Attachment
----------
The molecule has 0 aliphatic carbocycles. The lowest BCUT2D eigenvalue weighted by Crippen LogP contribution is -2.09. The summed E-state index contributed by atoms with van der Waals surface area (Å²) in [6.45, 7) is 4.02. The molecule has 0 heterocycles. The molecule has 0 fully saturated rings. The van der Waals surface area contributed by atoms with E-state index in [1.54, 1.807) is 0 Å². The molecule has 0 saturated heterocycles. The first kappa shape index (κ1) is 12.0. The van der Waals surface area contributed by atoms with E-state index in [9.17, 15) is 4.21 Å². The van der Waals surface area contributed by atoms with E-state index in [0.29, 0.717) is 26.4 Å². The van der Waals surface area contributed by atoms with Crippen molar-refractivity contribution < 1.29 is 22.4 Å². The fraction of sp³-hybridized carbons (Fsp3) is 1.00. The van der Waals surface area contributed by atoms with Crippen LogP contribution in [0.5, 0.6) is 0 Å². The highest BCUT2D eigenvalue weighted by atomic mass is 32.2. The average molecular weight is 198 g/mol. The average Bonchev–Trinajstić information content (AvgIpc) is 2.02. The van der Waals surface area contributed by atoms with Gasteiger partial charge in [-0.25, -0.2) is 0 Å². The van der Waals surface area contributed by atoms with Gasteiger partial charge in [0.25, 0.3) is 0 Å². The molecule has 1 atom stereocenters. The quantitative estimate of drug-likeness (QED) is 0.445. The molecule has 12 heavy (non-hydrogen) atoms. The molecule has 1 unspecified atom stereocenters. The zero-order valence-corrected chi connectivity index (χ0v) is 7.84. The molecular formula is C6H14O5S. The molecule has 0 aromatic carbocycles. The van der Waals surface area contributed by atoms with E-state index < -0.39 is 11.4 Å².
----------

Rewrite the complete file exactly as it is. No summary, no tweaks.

The molecule has 0 aliphatic carbocycles. The lowest BCUT2D eigenvalue weighted by Crippen LogP contribution is -2.09. The summed E-state index contributed by atoms with van der Waals surface area (Å²) in [6.45, 7) is 4.02. The molecule has 0 heterocycles. The molecule has 0 fully saturated rings. The van der Waals surface area contributed by atoms with E-state index in [1.54, 1.807) is 0 Å². The molecule has 0 saturated heterocycles. The first kappa shape index (κ1) is 12.0. The van der Waals surface area contributed by atoms with E-state index in [9.17, 15) is 4.21 Å². The van der Waals surface area contributed by atoms with E-state index in [0.29, 0.717) is 26.4 Å². The van der Waals surface area contributed by atoms with Crippen molar-refractivity contribution < 1.29 is 22.4 Å². The fraction of sp³-hybridized carbons (Fsp3) is 1.00. The van der Waals surface area contributed by atoms with Crippen LogP contribution in [0.5, 0.6) is 0 Å². The highest BCUT2D eigenvalue weighted by atomic mass is 32.2. The average molecular weight is 198 g/mol. The average Bonchev–Trinajstić information content (AvgIpc) is 2.02. The van der Waals surface area contributed by atoms with Gasteiger partial charge in [-0.25, -0.2) is 0 Å². The van der Waals surface area contributed by atoms with Gasteiger partial charge in [0.25, 0.3) is 0 Å². The molecule has 1 atom stereocenters. The quantitative estimate of drug-likeness (QED) is 0.445. The molecule has 12 heavy (non-hydrogen) atoms. The molecule has 1 unspecified atom stereocenters. The zero-order valence-corrected chi connectivity index (χ0v) is 7.84. The molecular formula is C6H14O5S. The molecule has 0 aromatic carbocycles. The van der Waals surface area contributed by atoms with E-state index < -0.39 is 11.4 Å².